Wajeehah Aayeshah shares a story from a child’s perspective which encapsulates the innocence and magical charm one can experience only in childhood.
Aga had lived with us for as long as I can remember. He was a free spirit, came when he wanted to and left when he felt like it. He was not answerable to anyone. His room was never touched. Even Shameem baji, the maid1 responsible for cleaning and washing, was told to leave it be. Not that she wanted to go inside that mysterious place.
The door to Aga’s room was always locked, unless I wanted to go in. I was always welcome in his sacred place. It was a custom that began when I was a toddler, I am told. One day I just crawled in. After a while, my absence was noted from the lounge. All the rooms were searched but I was to be found nowhere. Dadi2 was about to check in Aga’s room when she saw me crawling out. She grabbed me and hugged me tight, looking darkly at the closed door, reciting Mauzutain3 and Ayat-ul-kursi4. I’m told that I would find my way to his room, no matter how strictly I was kept under check. After a while they stopped worrying about me. Aga did not mind my presence.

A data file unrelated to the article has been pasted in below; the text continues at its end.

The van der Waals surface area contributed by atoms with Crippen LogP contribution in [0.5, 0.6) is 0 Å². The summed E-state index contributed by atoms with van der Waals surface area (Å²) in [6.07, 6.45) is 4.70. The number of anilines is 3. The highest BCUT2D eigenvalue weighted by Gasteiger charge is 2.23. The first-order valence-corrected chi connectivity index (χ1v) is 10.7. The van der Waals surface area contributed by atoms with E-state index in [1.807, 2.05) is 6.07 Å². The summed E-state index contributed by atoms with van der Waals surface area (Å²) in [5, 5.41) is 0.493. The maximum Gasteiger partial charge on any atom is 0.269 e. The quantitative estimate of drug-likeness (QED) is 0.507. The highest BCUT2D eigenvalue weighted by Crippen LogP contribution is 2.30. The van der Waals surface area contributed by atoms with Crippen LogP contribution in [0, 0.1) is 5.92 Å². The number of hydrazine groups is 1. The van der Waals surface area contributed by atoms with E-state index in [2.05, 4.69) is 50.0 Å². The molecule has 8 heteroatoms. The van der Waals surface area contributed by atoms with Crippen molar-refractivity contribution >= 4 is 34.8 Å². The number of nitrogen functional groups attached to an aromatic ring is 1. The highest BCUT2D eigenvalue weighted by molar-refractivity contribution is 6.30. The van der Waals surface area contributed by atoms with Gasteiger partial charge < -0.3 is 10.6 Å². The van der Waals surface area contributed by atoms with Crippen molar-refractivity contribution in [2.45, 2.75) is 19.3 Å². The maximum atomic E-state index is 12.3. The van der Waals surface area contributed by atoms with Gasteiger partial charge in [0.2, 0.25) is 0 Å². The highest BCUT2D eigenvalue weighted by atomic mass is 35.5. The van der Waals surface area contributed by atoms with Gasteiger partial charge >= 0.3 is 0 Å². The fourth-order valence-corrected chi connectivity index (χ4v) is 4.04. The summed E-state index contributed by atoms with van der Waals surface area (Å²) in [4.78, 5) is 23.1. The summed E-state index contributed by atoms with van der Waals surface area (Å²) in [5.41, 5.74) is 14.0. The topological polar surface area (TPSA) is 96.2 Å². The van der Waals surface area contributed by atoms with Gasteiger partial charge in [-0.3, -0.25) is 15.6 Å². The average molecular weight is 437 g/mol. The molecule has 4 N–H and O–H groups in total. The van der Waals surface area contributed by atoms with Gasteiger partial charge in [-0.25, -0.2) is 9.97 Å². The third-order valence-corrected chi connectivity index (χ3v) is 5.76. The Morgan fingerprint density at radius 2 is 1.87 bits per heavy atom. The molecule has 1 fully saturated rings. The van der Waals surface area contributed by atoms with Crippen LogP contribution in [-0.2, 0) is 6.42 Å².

Aga was my favourite companion. I grew up telling him everything about my life; fights at school; winning house cups; in-class rivalries; stories I was reading; boys I had a crush on. Aga would just listen and smile. He hardly spoke. I learnt to communicate with him by reading his facial expressions. He would help me with my studies. He made me memorize surahs5 from the Quran. A feat that made my grandmother happy and relieved at the same time. Happy because her granddaughter was learning the sacred words so quickly. Relieved because they would protect me from the hellfire. She even went outside Aga’s door and thanked him. He did not reply. He did not open his door.